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Tuesday, March 25, 2014

Bad behaviour's part of football because that's the way we like it

Writing in The Times today about the bad behaviour of parents at children's football matches Rick Broadbent says (£):
it remains a mystery why football managers believe the touchline is the place to be, while rugby’s elite are generally high up in the stadium where they can spot patterns of play and, thus, actually do their job.
It's not got a lot to do with the job. It's got a great deal to do with football fans' perception of the job. Does he look bothered? Is he shouting and pointing a finger? Does he celebrate when we score and look furious when the other lot get one back?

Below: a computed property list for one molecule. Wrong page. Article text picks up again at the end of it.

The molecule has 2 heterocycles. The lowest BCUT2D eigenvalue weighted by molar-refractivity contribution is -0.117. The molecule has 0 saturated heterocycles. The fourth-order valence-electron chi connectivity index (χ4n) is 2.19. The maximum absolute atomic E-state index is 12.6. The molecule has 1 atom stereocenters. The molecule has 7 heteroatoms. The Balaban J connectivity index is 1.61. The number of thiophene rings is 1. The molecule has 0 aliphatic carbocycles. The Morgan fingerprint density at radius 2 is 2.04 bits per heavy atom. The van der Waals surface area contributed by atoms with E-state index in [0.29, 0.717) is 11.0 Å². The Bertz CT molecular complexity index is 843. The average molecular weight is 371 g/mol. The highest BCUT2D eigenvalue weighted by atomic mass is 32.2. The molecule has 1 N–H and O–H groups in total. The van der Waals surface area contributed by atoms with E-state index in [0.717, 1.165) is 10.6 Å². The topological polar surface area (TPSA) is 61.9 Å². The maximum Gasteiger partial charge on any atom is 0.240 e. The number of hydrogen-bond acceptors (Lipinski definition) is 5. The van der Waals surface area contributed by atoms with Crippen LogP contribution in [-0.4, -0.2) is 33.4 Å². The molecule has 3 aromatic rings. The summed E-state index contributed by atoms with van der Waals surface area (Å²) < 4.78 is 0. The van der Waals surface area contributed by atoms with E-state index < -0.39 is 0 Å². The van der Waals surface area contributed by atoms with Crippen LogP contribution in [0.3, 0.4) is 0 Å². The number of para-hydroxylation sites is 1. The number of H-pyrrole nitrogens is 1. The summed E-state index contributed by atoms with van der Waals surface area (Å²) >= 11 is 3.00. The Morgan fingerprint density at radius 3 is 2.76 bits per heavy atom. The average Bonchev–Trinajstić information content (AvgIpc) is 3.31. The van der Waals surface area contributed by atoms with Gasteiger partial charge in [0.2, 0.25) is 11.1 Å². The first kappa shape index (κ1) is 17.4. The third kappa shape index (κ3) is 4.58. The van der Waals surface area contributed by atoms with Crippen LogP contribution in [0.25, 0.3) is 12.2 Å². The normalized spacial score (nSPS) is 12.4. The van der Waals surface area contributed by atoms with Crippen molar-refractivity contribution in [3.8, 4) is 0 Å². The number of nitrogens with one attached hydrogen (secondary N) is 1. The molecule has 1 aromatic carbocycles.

Top football isn't a sport anymore. It's a drama and the leading actors are the managers. The supporting characters, the players, are very often mild-mannered southern Europeans with limited English who are passing through on their way to a slightly better position in a warmer climate.

Only managers like Wenger, Moyes and Mourinho seem to have some skin in the game. Their pride's at stake. We see triumph and disaster written all over their faces. There's no way in the world TV would give that up and so the football authorities will keep on giving them it. Bad behaviour's part of the game, at every level. We wouldn't have it any other way.